Initially, I thought the chicken rice which we had eaten that fateful aftnoon was too oily for BB so it caused a bit of loose stools. To my dismay, it was something more serious & he had most likely contracted it from a neighbourhood indoor playground despite it been not crowded on a weekday & I follow basic hygiene of sanitising / washing hands before & after food as well as upon leaving the playground. That fateful night, BB started developing a slight fever just before bedtime. I immediately applied lemon essential oil to help support his immunity. Shortly after, he started to complain that his tummy was hurting. I then applied some ginger essential oil on his stomach to help support his digestive system. He fell asleep shortly after but I was awoken by his whimpers in the middle of the night. Asked him how he was feeling & his reply was "Tummy very pain". Knowing my boy well, I knew something was amiss so brought him to a nearby 24hr clinic straight away. The GP commented that he could hear a lot of wind in his stomach. Some probiotics & 2 other medicines to help relieve the abdominal pain & gas as well as for the diarrhoea were prescribed for BB.
The next morn, he was kinda lethargic which cld be due to insufficient sleep the night before. The medicines seemed to be working as BB told me his tummy wasn't hurting anymore. However, he was still having intermittent runs & bouts of mild fever.
Poor listless boy :'(
Unfortunately, his condition suddenly took a sharp turn on the 3rd night. After dinner, he diarrhoead numerous times & all within a span of 2 hrs. Worried that he might become dehydrated, we decided to bring him to KKH for a second opinion. After the expected long wait, it was finally our turn. I would say we were quite lucky to get a patient paediatrician who gave us very detailed explanations to all our questions. I've summarised them & added a few other frequently asked questions with reference to the KKH pamphlet handed to us.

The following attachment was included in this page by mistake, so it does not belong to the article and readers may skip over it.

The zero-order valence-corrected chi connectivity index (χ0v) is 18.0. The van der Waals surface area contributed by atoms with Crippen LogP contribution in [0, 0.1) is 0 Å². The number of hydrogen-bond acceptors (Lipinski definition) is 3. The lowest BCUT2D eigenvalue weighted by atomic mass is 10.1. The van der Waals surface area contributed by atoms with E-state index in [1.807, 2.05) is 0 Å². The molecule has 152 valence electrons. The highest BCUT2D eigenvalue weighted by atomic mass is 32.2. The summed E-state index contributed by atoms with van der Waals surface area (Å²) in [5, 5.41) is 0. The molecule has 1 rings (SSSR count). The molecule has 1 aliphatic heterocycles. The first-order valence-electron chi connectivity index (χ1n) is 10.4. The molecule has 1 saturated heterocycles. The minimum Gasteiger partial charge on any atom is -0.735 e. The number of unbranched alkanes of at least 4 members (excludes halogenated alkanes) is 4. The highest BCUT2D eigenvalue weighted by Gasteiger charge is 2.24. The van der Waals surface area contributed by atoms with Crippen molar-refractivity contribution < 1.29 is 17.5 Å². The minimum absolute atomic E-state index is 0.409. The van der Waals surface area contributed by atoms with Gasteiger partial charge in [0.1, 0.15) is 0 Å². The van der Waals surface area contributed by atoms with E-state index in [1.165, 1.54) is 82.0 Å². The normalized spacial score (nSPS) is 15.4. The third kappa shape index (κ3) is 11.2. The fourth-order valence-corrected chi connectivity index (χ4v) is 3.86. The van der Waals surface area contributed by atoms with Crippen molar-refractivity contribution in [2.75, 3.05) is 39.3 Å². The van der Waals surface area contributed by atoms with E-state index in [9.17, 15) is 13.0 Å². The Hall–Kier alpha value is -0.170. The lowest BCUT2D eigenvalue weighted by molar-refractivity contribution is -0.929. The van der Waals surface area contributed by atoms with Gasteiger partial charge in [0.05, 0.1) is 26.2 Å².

Qn 1: What's gastroenteritis?
Ans: It refers to a gut (intestine) infection where there is diarrhoea & is frequently accompanied by vomiting. Fever & abdominal pains (may be relieved for a while each time some stool is passed) are common too.
Qn 2: What causes gastroenteritis?
Ans: Viruses such as rotavirus are usually responsible. Bacteria, such as salmonella, campylobacter or shigella may also caused it, as in food poisoning.
Qn 3: How long will it take for the virus to clear?Ans: The vomiting typically lasts 6 to 24hrs whereas the diarrhoea usually lasts 2 to 4 days. Occasionally, it may go on for 10 to 14 days.
Qn 4: What's viral gastritis (gastric flu)?
Ans: When the infection predominantly affects the stomach, the child has nausea, vomiting, fever, stomach cramps & fatigue as the predominantly symptoms.
Qn 5: Is gastroenteritis / viral gastritis dangerous?
Ans: A major problem is dehydration due to too much fluid lost. However, occasionally, the vomiting & abdominal pain may be early manifestations of more serious illnesss, such as intestinal obstruction, appendicitis, brain infection or a growth in brain, which require early attention.
Qn 6: What're signs of dehyration?
Ans: Signs to look out for are
- not passing urine for the past 6hrs or more (less than 5 wet diapers per day for an infant).
- loss of weight
- dry tongue, eyes &/or lips
- increase in heart rate
Qn 7: How to prevent dehyration?